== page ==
Shut up and take your money. Is that how this works? Our designer Conrad Burry (@ConradBurry) has done it again. Twice. And then once again on Sunday. GET THEM WHILE THEY’RE HOT. Here’s the deal: Last year, if you’ll recall, I worked my fingers to the bone trying to deliver you Christmas cheer. You think I’m kidding? Lest you forget Sweatshop Kyle. I cozzied up to the mail lady so hard that I forced her into retirement this year (no joke, she actually retired).
Cole Seely had a pretty solid 2017 season, finishing seventh overall in Monster Energy Supercross and fifth overall in Lucas Oil Pro Motocross, which earned him a spot on Team USA for the Motocross of Nations. As so many riders have done within the past 10 years, Seely moved from California to Florida for the summer to up his program. He knew the training and riding he was doing in California wasn’t cutting it, so he packed up his Sprinter and headed to the Sunshine State.
Cole Seely had surgery on his hand shortly after Motocross Des Nations--a procedure he had to put off over a month for the race. He's since healed and back to riding. We caught up with him at the Honda Test Track in Corona, CA to see how he's doing and how the off-season prep is coming.
Muck Rack makes it simple to find people, tweets, or articles that mention any name, keyword, company, hashtag etc. We've compiled this guide to help you make the most of your search.
Selecting a term
Start searching tweets, articles from media outlets, articles mentioned in tweets, journalists'
names, titles and bios with some suggested searches:
Companies or Topics (e.g. iPhone, Microsoft)
Phrases (e.g. "cloud computing") — use quotes to keep the terms together
Twitter handles (e.g. @username) — returns those who have mentioned or replied to
Names (e.g. "David Pogue")
Hashtags (e.g. #sxsw, #london2012)
Bio details (e.g. vegan, Olympics, father)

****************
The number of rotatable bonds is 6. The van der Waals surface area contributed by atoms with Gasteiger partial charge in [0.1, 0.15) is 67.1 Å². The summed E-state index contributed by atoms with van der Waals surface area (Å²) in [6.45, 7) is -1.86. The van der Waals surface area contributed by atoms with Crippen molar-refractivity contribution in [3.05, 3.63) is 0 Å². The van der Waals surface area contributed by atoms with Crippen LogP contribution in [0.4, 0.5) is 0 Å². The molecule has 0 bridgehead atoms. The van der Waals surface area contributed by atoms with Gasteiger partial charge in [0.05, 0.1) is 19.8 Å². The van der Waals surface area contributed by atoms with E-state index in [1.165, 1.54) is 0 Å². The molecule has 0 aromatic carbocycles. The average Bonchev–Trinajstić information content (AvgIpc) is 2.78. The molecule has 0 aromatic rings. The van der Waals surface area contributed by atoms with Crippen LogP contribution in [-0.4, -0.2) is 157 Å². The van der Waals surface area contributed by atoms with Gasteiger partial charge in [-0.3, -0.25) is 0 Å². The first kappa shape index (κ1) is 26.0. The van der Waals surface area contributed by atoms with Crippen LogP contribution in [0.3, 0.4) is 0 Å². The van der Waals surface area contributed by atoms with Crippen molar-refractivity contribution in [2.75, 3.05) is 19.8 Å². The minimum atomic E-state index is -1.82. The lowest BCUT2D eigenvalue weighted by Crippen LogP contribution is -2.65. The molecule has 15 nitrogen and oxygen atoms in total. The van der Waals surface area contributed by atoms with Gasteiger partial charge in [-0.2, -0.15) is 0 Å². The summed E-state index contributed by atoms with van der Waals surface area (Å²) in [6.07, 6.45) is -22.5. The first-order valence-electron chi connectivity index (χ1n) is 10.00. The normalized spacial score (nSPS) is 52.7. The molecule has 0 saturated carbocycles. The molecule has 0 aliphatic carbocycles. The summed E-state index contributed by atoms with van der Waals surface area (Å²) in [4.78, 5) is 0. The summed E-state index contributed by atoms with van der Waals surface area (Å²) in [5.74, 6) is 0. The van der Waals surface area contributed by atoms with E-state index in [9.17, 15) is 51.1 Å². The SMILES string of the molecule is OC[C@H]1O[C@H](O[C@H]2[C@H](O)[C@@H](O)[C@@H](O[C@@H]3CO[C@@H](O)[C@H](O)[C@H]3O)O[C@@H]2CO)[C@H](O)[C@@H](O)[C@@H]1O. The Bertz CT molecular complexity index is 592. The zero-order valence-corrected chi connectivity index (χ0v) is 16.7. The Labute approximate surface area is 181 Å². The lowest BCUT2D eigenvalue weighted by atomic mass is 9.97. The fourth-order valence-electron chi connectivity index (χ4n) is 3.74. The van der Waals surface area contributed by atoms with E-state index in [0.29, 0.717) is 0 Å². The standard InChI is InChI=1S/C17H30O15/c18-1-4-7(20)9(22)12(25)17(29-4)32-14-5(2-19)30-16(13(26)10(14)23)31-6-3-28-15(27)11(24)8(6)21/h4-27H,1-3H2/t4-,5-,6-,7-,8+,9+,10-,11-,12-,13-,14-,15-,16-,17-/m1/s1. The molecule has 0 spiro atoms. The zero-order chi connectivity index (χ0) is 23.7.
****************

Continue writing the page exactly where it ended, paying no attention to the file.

Muck Rack's Advanced Search allows for many boolean operators.
Find results that mention multiple specified terms, use AND or
+. For example, ensure each result contains both Elon Musk and Mark Zuckerberg by
searching Musk AND Zuckerberg or Musk + Zuckerberg.
Use the operators OR or , to broaden your search when you'd like either of
multiple terms to appear in results. (This is the default behavior of our search when no operators
are used). For example, results will contain either cake or cookie by searching cake OR cookie or cake,cookie
Use NOT or - to subtract results from your search. For
example, searching Disney will yield results about the Walt Disney Company as well as Walt Disney
World Resort. To exclude mentions of Disney World, search for Disney -World or Disney
When using one of these operators with a phrase, enclose it in quotation marks. For example, you can
find results about smartphones excluding Apple's iPhone 4S by searching smartphone -"iPhone
Exact case matching or punctuation
If you're searching for a brand name or keyword that relies on specific punctuation marks or capitalization, you can
find results that match your exact query by adding matchcase: before the keyword you're searching for, like matchcase:E*TRADE .
Use parentheses to separate multiple
boolean phrases. For example, to find journalists talking about having fun in Disney World or
Disneyland, search for ("disney world" OR disneyland) AND fun.
An asterisk can be used to search for any variation of a root word truncated by the asterisk. For example, searching for admin* will return results for administrator, administration, administer, administered, etc.
A near operator is an AND operator where you can control the distance between the words. You can vary the distance the near operation uses by adding a forward slash and number (between 0-99) such as strawberries NEAR/10 "whipped cream", which means the strawberries must exist within 10 words of "whipped cream".